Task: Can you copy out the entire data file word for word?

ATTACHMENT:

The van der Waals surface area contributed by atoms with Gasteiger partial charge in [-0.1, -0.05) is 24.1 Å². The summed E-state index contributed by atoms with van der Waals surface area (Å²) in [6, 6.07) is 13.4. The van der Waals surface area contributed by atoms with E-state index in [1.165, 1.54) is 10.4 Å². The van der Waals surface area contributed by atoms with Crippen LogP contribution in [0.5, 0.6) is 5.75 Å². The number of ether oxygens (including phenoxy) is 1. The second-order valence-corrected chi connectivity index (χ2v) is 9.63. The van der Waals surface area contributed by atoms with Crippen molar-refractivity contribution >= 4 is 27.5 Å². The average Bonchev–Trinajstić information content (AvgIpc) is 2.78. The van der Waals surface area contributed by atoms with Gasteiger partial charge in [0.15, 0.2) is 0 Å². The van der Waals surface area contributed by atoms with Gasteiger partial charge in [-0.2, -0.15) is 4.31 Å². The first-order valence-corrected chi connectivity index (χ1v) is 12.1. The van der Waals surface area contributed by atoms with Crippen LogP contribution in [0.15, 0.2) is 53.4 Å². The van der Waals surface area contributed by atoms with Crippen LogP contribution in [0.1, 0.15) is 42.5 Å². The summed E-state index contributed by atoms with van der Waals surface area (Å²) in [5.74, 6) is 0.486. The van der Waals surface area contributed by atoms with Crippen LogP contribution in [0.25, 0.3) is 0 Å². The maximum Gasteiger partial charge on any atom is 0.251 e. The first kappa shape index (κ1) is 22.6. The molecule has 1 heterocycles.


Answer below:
The van der Waals surface area contributed by atoms with Gasteiger partial charge in [-0.1, -0.05) is 24.1 Å². The summed E-state index contributed by atoms with van der Waals surface area (Å²) in [6, 6.07) is 13.4. The van der Waals surface area contributed by atoms with E-state index in [1.165, 1.54) is 10.4 Å². The van der Waals surface area contributed by atoms with Crippen LogP contribution in [0.5, 0.6) is 5.75 Å². The number of ether oxygens (including phenoxy) is 1. The second-order valence-corrected chi connectivity index (χ2v) is 9.63. The van der Waals surface area contributed by atoms with Crippen molar-refractivity contribution >= 4 is 27.5 Å². The average Bonchev–Trinajstić information content (AvgIpc) is 2.78. The van der Waals surface area contributed by atoms with Gasteiger partial charge in [0.15, 0.2) is 0 Å². The van der Waals surface area contributed by atoms with Gasteiger partial charge in [-0.2, -0.15) is 4.31 Å². The first-order valence-corrected chi connectivity index (χ1v) is 12.1. The van der Waals surface area contributed by atoms with Crippen LogP contribution in [0.15, 0.2) is 53.4 Å². The van der Waals surface area contributed by atoms with Crippen LogP contribution in [0.1, 0.15) is 42.5 Å². The summed E-state index contributed by atoms with van der Waals surface area (Å²) in [5.74, 6) is 0.486. The van der Waals surface area contributed by atoms with Crippen LogP contribution in [0.25, 0.3) is 0 Å². The maximum Gasteiger partial charge on any atom is 0.251 e. The first kappa shape index (κ1) is 22.6. The molecule has 1 heterocycles.